As More Students Turn to College Loans, Opportunity Awaits Credit Unions
"Whether or not that happens will depend on a number of factors, including what changes are made to the federal loan system and market and economic conditions," says Research Associate Courtney McSwain. "Private loans certainly are growing, and students are using private loans more, especially students pursuing professional degrees."
Some number-crunching reveals nearly a quarter of all students pursuing a professional degree have taken out a private loan, compared with 5% of all undergraduates and graduates. More than three-quarters of private loan borrowers also receive federal aid available through the Stafford loan program. "When we look at the overall pool of students taking out [private] loans, the majority of those students are undergraduates because the majority of the student population is undergraduate," McSwain says.
"But when you isolate among students in various levels, a greater percent of professional students take out private loans because costs are so high and the types of grants they can get are limited."
Alisa Cunningham, IHEP managing director of research and evaluation, adds that about 5% of undergraduates and 5% of graduate students take out private loans. But among professional students--particularly those in medical or law school--about 25% seek private loans. The highest rate is among law students. Private loan borrowers tend to be students who attend private institutions, enroll full time for the entire school year, and work less than full time. They often come from middle-income families. So should credit unions be looking hard at getting into private student loans? "It's really an individual decision by the lender, depending on their profitability margins and other issues," Cunningham stresses. McSwain notes one impression the researchers took away from their study was how varied private loans can be and how they can be targeted to fit specific individuals.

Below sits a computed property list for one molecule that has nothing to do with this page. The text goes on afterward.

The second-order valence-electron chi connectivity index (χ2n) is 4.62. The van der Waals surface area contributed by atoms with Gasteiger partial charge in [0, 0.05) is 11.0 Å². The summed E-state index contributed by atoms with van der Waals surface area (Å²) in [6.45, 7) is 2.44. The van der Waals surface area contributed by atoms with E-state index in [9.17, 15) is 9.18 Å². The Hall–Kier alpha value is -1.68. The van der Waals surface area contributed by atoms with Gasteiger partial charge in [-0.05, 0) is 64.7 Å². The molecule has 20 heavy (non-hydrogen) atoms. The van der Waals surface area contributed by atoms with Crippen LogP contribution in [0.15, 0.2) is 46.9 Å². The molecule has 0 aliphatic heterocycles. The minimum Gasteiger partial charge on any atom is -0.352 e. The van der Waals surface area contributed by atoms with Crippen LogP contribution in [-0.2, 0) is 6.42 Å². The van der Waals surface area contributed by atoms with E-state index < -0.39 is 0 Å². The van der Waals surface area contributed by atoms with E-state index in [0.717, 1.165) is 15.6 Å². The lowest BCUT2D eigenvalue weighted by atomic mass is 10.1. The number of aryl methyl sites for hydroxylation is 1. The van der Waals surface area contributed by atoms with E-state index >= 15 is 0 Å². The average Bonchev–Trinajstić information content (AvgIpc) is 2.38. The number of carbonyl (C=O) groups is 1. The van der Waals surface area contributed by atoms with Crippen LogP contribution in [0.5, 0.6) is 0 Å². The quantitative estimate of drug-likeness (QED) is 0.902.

"A point we heard from various people we talked to was concern about consumer education, and making sure that students taking out private loans understood what they were doing and how different interest rates would affect them both in the short term and the long term," she says.
"The [marketing] picture is changing. Another thing we heard consistently from lenders is growth in direct-to-consumer marketing. Traditionally, and primarily, private loans go through financial aid offices."
McSwain notes many lenders who are in the private loan market are also in the federal student loan market. Often students seeking private loans are maxing out on the federal loans, which present less risk to the lender, but some are turning to private loans even though they haven't borrowed their federal loan maximum.
"That's something to worry about," she advises. "Who are these students? From a policy perspective we don't want students to be so overburdened they drop out of school."
If you're a lender, she agrees, you have to do your homework and know what you're doing.